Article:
Three weeks ago, dozens of people gathered in the city of Tiburton to celebrate the San Francisco Bay being named a “wetland of importance” by the U.S. government under an international treaty meant to help protect ecologically important waterways.
Last week, the U.S. Geological Survey (USGS) released a report that basically said the wetlands will be lucky to be around in the year 2100. “Future inhabitants of the Bay Area shoreline will see a very different set of wetlands and wildlife, according to our model,” USGS study author Karen Thorne said
Climate change is likely to turn much of the largest expanse of tidal salt marsh on the Pacific Coast of the United States into mudflats as higher global temperatures raise coastal waters precipitously, the report said. The USGS surveyed 12 marshes near Petaluma River, San Pablo Bay, Napa River and South San Francisco Bay and found that 95% will lose their vegetation under an all-too-likely scenario for a 4-foot sea-level rise.
“Losing marshes means losing the wild birds and animal species that depend on them, and we also lose the natural infrastructure that marshes serve as—as buffers against extreme tides and floods,” Thorne said.
The 12 sites represent about 12% of the Bay Area’s remaining marshes. The report tried to put a positive spin on the findings, suggesting that they might provide incentive for restoring more marshes and expanding their size before the rising sea moves in. But the cheery outlook relies on an “if / then” proposition that, at best, “might” retain the status quo.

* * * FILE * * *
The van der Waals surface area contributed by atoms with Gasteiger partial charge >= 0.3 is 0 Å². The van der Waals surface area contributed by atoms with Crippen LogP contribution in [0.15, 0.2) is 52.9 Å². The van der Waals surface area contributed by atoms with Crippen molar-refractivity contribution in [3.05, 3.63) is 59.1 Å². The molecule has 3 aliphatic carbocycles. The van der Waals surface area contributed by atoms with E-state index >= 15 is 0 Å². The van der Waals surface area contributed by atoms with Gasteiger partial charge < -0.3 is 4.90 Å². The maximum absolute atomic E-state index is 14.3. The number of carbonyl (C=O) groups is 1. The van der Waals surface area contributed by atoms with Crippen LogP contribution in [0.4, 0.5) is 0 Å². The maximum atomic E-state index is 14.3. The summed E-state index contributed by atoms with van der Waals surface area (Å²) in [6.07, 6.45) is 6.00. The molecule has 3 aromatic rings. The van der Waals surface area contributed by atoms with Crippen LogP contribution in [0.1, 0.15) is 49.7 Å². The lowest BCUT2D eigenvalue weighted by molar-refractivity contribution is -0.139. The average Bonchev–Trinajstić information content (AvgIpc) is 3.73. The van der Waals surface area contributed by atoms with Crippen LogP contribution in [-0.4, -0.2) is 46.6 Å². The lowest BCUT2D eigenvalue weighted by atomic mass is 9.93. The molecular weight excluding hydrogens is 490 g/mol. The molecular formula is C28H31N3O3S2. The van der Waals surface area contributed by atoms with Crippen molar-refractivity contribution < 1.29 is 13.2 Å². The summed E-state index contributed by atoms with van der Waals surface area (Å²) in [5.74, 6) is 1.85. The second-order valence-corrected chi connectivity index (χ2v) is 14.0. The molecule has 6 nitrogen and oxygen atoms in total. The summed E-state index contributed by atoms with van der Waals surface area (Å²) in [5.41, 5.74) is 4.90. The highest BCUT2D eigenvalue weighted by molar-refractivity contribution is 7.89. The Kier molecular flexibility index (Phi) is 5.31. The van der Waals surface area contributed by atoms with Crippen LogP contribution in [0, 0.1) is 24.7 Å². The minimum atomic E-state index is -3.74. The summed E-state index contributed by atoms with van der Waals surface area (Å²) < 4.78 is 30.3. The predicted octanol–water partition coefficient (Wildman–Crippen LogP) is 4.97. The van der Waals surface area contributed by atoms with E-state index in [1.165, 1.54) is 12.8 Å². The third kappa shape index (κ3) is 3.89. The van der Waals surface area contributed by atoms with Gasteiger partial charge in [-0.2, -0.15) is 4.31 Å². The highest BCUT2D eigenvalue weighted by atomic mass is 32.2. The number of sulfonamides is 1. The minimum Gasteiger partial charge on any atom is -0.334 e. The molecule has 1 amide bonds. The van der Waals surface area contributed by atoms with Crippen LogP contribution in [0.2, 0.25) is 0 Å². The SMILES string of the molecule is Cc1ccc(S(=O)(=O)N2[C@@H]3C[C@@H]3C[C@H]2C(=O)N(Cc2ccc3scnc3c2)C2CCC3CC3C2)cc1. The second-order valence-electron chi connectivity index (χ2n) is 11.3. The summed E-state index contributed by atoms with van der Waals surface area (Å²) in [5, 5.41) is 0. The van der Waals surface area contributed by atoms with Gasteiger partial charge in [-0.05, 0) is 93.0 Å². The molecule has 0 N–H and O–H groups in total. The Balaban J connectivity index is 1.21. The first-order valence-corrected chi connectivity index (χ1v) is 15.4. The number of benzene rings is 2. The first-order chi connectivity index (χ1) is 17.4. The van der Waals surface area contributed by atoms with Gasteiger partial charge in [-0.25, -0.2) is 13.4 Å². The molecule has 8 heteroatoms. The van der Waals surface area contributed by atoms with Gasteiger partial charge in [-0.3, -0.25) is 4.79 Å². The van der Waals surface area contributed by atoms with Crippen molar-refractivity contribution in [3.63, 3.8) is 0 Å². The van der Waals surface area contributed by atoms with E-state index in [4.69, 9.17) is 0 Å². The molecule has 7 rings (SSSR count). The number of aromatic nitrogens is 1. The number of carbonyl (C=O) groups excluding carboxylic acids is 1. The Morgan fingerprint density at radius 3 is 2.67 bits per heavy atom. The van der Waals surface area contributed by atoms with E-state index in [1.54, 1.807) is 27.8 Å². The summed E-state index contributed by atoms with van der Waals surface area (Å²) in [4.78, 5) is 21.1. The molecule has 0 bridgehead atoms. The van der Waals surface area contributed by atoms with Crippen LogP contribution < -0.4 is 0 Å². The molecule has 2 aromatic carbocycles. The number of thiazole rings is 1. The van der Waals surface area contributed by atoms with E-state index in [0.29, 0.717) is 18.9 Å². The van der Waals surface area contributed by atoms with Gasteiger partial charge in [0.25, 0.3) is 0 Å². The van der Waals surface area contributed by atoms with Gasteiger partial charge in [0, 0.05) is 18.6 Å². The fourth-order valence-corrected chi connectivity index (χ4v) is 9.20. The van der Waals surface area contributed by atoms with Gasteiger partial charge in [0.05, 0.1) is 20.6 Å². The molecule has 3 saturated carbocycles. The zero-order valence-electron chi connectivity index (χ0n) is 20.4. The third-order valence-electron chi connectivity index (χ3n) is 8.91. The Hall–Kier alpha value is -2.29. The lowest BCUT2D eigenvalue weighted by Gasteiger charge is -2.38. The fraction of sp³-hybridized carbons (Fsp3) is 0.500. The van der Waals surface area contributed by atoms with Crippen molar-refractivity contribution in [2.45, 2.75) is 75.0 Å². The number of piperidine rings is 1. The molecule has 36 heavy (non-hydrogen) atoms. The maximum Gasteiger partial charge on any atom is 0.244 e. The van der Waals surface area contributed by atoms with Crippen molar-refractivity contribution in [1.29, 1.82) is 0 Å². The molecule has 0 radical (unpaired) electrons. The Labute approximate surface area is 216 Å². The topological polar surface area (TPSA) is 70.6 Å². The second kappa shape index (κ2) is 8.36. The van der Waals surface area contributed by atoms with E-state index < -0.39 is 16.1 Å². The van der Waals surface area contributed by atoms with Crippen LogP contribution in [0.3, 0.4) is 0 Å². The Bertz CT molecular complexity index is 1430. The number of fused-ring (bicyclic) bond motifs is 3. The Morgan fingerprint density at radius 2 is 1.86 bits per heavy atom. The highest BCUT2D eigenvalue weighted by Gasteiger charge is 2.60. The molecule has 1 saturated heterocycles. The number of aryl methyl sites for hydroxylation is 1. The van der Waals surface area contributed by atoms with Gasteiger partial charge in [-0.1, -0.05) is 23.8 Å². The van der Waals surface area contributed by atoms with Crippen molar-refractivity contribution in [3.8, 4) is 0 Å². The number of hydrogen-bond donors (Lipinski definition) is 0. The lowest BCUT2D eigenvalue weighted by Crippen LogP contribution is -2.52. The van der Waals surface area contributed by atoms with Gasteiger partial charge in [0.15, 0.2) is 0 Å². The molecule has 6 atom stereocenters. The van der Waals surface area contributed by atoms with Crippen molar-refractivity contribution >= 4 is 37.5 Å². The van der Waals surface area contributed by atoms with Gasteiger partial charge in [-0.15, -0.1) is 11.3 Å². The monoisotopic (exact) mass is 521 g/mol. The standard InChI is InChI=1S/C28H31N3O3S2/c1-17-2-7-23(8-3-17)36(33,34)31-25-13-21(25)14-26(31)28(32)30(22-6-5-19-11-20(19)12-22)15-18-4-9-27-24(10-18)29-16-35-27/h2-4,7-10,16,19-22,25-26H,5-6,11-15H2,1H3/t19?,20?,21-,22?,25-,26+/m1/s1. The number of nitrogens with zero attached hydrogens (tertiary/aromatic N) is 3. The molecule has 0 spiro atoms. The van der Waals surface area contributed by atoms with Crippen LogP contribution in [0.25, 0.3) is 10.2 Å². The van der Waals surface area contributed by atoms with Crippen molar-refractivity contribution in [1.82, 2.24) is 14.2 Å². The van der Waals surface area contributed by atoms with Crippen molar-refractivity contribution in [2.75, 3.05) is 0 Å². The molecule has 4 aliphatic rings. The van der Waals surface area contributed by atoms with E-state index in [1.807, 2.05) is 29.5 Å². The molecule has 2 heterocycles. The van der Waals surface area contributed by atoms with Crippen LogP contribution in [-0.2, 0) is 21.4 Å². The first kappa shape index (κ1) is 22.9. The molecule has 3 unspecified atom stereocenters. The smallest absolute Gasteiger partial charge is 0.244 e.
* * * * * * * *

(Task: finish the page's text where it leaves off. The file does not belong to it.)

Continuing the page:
“If there are other things we can do to help our existing marshes become more resilient to future changes and give migratory birds and endangered wildlife more habitat and time to adapt to sea level rise effects, then we might be able to keep pace with sea-level rise.”
The San Francisco Bay is both a bay and a 400,000-acre estuary that accounts for 77% of California’s remaining wetlands. It is a key habitat for 1,000 species of animals, including shorebirds on fly-by, and a broad range of flora and fauna.
It is an environment that has undergone dramatic changes in geography, hydrology and species during the past century. Between 80-90% of the low-salt areas of the estuary have been filled over the years to facilitate land use and development around the Bay Area.
Beth Huning, coordinator of the San Francisco Bay Joint Venture, reportedly told the Tiburton gathering, “The bay has experienced a number of challenges over the years, but the public will to protect this invaluable resource continues to grow,” she said.
The question remains: Is the tide of public opinion outpacing the encroaching Pacific ocean?